Okja cast on film's political parallels, 'wars' against nature and women
Actor Paul Dano was sold on Okja when director Bong Joon-ho told him it was about “a little girl and a giant pig.” But the science-fiction film transformed for him and the cast through the political elements in the story.
“It’s a very multilayered story that deals with politics, environment, the food industry, love, relationships, the fact that humans are all flawed,” Lily Collins told EW and PEOPLE at the Cannes Film Festival in France. “I just really loved that it had so many messages.”
For Giancarlo Esposito, Okja was about “animal rights, being compassionate towards each other as human beings, finding the connection between each other again, finding the connection between what we put in our mouths and what comes out the other end.” He added, “[Bong] gives it to us as it is, he adds spice to it, and he has no judgement and shows us what we need to see to come back to who we really are.”
Okja takes its name from the “Super Pig” of this tale. The creature, revealed in the most recent trailer, was genetically engineered by the Mirando Corporation to help solve this world’s food shortage crisis. Meanwhile, a young girl, living in South Korea where Okja is raised, forms a bond with the animal and embarks on a journey to save it when the company comes to retrieve its property.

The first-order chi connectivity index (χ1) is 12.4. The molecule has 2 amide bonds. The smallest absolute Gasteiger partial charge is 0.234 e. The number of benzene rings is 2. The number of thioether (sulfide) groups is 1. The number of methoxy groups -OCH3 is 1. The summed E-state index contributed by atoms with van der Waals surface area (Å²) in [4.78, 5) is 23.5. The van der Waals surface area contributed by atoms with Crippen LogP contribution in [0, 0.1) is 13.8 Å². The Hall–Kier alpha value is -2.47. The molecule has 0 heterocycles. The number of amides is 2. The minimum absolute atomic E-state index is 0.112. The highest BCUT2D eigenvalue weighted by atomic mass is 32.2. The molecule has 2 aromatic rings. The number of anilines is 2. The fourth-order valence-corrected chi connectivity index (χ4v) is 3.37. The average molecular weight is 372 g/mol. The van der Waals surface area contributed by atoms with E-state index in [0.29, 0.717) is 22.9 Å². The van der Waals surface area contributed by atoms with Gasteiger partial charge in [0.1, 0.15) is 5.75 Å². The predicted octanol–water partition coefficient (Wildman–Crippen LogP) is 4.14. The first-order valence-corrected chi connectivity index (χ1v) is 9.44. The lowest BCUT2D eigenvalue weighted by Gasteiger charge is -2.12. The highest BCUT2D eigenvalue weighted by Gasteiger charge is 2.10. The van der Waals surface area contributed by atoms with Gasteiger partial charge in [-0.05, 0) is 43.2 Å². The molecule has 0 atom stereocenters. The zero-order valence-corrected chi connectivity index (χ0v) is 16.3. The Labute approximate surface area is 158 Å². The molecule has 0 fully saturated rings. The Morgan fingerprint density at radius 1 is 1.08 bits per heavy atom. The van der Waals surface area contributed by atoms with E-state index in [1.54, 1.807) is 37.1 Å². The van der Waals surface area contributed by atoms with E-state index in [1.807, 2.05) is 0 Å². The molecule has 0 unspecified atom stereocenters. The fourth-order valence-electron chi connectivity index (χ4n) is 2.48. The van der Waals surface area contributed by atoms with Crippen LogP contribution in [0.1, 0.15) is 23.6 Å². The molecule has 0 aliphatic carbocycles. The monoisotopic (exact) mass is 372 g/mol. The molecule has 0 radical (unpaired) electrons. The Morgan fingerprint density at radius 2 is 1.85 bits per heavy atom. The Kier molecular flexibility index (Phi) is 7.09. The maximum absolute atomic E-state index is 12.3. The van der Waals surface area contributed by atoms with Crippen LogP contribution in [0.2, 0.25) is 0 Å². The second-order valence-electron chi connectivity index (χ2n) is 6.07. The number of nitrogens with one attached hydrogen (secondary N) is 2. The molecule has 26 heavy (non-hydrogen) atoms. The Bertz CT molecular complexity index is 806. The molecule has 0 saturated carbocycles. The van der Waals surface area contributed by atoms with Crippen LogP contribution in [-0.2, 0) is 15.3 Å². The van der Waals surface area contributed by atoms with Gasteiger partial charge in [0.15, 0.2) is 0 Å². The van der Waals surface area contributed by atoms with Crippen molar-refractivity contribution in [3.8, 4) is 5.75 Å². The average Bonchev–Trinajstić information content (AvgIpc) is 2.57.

“The biggest wars that we’re waging right now as a society unfortunately is against nature and women, surprisingly,” Steven Yeun of The Walking Dead fame told EW, “and the cool part about this film is you’re watching a bookend of nature. You start in the mountains and then you end in the mountains, and you’re having this young girl take you through that journey.”
Collins said “the audience will take out from [the story] what they will,” but the film is coming “at a time when maybe it’s needed to be talked about the most.”
Okja also stars Tilda Swinton, Jake Gyllenhaal, and the young An Seo Hyun. The film, which premiered at Cannes, will begin streaming on Netflix this June 28.